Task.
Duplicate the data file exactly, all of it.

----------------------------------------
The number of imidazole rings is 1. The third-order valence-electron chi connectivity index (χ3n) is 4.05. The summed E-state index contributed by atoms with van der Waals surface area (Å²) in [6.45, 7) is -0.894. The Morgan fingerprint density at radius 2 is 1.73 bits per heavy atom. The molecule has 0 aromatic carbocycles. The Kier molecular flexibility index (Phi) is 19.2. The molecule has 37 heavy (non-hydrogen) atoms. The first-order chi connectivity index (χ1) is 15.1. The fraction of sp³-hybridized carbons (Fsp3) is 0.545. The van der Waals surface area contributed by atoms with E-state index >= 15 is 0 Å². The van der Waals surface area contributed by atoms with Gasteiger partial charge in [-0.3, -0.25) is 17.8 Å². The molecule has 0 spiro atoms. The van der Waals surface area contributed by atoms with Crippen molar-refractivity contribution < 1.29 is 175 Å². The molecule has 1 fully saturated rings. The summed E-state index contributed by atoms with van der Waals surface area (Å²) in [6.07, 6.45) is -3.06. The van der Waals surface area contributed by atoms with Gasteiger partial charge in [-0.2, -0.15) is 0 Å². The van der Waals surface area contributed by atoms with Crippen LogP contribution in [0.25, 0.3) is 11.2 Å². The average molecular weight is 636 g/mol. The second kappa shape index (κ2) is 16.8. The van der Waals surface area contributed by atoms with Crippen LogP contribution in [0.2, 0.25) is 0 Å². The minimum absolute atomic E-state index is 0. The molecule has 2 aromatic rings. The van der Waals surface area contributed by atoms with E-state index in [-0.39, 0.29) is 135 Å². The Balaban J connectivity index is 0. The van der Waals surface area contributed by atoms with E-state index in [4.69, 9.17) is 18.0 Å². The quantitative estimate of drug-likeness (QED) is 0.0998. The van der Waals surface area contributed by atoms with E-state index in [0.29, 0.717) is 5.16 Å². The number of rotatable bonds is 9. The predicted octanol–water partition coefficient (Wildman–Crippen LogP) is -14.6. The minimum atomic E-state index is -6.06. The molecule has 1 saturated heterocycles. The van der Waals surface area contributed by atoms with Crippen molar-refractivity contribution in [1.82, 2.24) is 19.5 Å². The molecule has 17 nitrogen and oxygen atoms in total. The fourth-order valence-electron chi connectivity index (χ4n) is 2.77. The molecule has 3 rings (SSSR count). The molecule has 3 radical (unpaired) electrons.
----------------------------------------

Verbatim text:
The number of imidazole rings is 1. The third-order valence-electron chi connectivity index (χ3n) is 4.05. The summed E-state index contributed by atoms with van der Waals surface area (Å²) in [6.45, 7) is -0.894. The Morgan fingerprint density at radius 2 is 1.73 bits per heavy atom. The molecule has 0 aromatic carbocycles. The Kier molecular flexibility index (Phi) is 19.2. The molecule has 37 heavy (non-hydrogen) atoms. The first-order chi connectivity index (χ1) is 15.1. The fraction of sp³-hybridized carbons (Fsp3) is 0.545. The van der Waals surface area contributed by atoms with E-state index >= 15 is 0 Å². The van der Waals surface area contributed by atoms with Gasteiger partial charge in [-0.3, -0.25) is 17.8 Å². The molecule has 0 spiro atoms. The van der Waals surface area contributed by atoms with Crippen molar-refractivity contribution < 1.29 is 175 Å². The molecule has 1 fully saturated rings. The summed E-state index contributed by atoms with van der Waals surface area (Å²) in [6.07, 6.45) is -3.06. The van der Waals surface area contributed by atoms with Gasteiger partial charge in [-0.2, -0.15) is 0 Å². The van der Waals surface area contributed by atoms with Crippen LogP contribution in [0.25, 0.3) is 11.2 Å². The average molecular weight is 636 g/mol. The second kappa shape index (κ2) is 16.8. The van der Waals surface area contributed by atoms with Crippen LogP contribution in [0.2, 0.25) is 0 Å². The minimum absolute atomic E-state index is 0. The molecule has 2 aromatic rings. The van der Waals surface area contributed by atoms with E-state index in [-0.39, 0.29) is 135 Å². The Balaban J connectivity index is 0. The van der Waals surface area contributed by atoms with E-state index in [4.69, 9.17) is 18.0 Å². The quantitative estimate of drug-likeness (QED) is 0.0998. The van der Waals surface area contributed by atoms with E-state index in [0.29, 0.717) is 5.16 Å². The number of rotatable bonds is 9. The predicted octanol–water partition coefficient (Wildman–Crippen LogP) is -14.6. The minimum atomic E-state index is -6.06. The molecule has 1 saturated heterocycles. The van der Waals surface area contributed by atoms with Crippen molar-refractivity contribution in [1.82, 2.24) is 19.5 Å². The molecule has 17 nitrogen and oxygen atoms in total. The fourth-order valence-electron chi connectivity index (χ4n) is 2.77. The molecule has 3 rings (SSSR count). The molecule has 3 radical (unpaired) electrons.